Tuesday, November 17, 2009

I have a new hero -- his name is "Boilerplate"

"Boilerplate" at the 1893 World's Columbian Exposition--this and all other images I have employed to illustrate this post are from the BoilerplateRobot.com web site, and are used courtesy of Paul Guinan.

Today I happened into one of those big friendly bookstores (well, not friendly, exactly, but sufficiently indifferent that they don't yell at you if you actually spend some time looking at the books there, unlike the old traditional small family bookstores that people seem to lament the passing of). I wandered into the graphic novels section and saw something new: a large handsome book titled "Boilerplate: History's Mechanical Marvel" by Anina Bennett and Paul Guinan.

I completely and utterly fell in love with this visually stunning triumph of photoshop wizardry. Boilerplate is my new hero: a mechanoid everyman and metallic witness to events from the 1890's to 1918. In his adventures and travels, he interacts with everyday people as well as some of the most famous figures of the era in which the U.S. first becomes a world power.

The robot hero with Pancho Villa, c. 1916.

The premise is an elegantly conceived and executed combination of very real history and actual historical images, into which a steampunk element is introduced that does not markedly alter the course of the real history. As it is explained on the authors' web site boilerplaterobot.com:

"Boilerplate was a mechanical man developed by Professor Archibald Campion during the 1880s and unveiled at the 1893 World's Columbian Exposition.

Built in a small Chicago laboratory, Boilerplate was a prototype soldier for use in resolving the conflicts of nations. Although it was the only such prototype, Boilerplate was eventually able to exercise its proposed function by participating in several combat actions.

Boilerplate embarked on a series of expeditions to demonstrate its abilities, the most ambitious being a voyage to Antarctica. Boilerplate is one of history's great ironies, a technological milestone that remains largely unknown."

The real joy of this book is the variety of images that were selected, ranging from grainy black-and-white photos, to hand-tinted postcards, to drawings and political cartoons. There are even lithographed theatrical posters, which the author is careful to point out do not necessarily reflect historical events in a completely accurate way (laughed my ass off at that one).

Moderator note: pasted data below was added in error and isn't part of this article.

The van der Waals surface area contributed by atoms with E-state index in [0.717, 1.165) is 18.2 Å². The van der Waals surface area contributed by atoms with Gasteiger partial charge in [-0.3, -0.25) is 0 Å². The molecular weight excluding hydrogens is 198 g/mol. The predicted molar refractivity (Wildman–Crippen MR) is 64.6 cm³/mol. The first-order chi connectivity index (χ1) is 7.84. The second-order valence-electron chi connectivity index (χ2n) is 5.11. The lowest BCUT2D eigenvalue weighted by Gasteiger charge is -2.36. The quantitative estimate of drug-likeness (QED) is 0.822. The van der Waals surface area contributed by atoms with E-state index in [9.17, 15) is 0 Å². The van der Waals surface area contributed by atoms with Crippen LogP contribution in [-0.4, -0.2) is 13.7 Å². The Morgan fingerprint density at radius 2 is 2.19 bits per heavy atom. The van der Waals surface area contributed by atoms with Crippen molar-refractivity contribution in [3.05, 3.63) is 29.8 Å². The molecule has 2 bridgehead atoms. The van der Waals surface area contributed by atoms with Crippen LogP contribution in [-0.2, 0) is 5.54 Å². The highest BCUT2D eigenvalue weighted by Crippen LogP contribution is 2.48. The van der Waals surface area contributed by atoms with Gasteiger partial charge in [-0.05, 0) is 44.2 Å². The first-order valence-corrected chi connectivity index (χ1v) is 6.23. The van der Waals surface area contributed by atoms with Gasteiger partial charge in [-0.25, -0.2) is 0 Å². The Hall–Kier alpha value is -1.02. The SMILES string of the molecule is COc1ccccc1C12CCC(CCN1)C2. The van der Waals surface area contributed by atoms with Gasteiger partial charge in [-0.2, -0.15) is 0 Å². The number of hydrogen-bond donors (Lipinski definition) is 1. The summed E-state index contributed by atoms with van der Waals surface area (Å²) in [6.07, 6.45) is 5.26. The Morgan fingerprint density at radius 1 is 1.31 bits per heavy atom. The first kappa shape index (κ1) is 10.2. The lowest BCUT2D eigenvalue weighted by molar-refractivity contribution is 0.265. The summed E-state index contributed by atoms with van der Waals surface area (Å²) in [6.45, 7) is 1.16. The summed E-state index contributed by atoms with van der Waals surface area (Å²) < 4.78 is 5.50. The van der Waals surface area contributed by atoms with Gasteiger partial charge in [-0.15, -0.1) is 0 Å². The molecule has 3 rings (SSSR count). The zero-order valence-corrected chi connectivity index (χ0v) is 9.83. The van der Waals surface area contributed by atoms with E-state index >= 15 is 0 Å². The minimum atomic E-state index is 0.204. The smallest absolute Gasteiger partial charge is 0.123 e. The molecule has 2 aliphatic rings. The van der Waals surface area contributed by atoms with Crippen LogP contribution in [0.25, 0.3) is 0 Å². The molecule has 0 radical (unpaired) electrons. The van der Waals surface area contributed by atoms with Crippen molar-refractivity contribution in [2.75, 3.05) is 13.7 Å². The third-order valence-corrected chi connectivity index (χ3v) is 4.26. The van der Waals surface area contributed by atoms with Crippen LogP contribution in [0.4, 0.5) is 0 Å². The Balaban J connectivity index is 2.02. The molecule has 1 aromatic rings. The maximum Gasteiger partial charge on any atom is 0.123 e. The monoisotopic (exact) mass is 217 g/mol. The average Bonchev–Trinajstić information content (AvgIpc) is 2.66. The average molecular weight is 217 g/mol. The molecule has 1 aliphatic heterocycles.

With TR and the the Rough Riders in Cuba, 1898.

A review of the book on the Comic Book Resources web site offers an excellent re-cap of where Mr. Guinan was coming from in producing this work. The author was seeking a way to "express his love of history despite the difficulty of selling historical adventure stories." He then developed the Boilerplate robot as a device (both literally and in the literary sense of the term) to tell stories about key events in the late 19th and early 20th centuries that shaped the world we live in today.

According to the very thorough CBR piece, the author "compared the use of his robotic hero with author Gore Vidal's device of using fictitious protagonists in otherwise extraordinarily accurate historical settings." In the interview, Mr. Guinan also states, "A more recent pop culture example is the 'Young Indiana Jones' TV series, where the character meets famous people and is involved in famous events but doesn't change anything in history."

Boilerplate the robot is in many ways, just one of the crowd, both in the narrative and the illustrations, such as this familiar scene of the midway at the 1893 exposition.

It is a subtle and wonderful metaphor for the individual in modern industrialized society, where even the most remarkable of us may have a certain limited impact through our choices and actions (like saving Pancho Villa's life) but ultimately the course of history hardly notices us.


  1. He's a Steampunk version of George Fraser MacDonald's Flashman!

    I agree that the small, family-run bookstores seemed to frown on browsing for any length of time (and had high prices to boot). On the other hand, trying to buy a book or, worse, magazine at one of those "friendly" places is often difficult because of the crowd of cheapskates who seem to want to read the entire book standing there, blocking access. They seem to confuse "browse" with "consume."

  2. Hey Rhia,

    Yes, I think you're right Hon. Boilerplate does seem to be a wonderful steampunk exemplar of the same literary tradition that includes Flashman and Mika Waltari's Sinuhe the Egyptian.

    Regarding the issue of big-versus-small bookstores and the ways their customers behave:

    I think it is precisely because of the consumer/browser class of customer that the little guys become grumpy and hostile. The employees of a big chain don't have the same kind of emotional and financial investment in maximizing sales that owner-managers of small shops do.

    It has to be incredibly frustrating for them to deal with people who browse forever and then still buy nothing. But then I also suspect that the big chains make their real money off of their coffee and pastries--sort of like the gas stations that base their profit margins on soft drink and snacky-crap sales.

  3. yes Rhia, I think he's wonderful new addition to the long line of interesting characters in historical fiction, like Flahsman, C.S. Forester's Horatio Hornblower, or Mika Waltari's Sinuhe the Egyptian.

    As for the issue with the big bookstores being somewhat more tolerant of "browsing consumers," I suspect that it may be that they make a good portion of their profit margin off the coffee and pastries they sell to the lingering customers, not unlike gas stations that make their real profits off their sales of soda and snacky crap rather than fuel.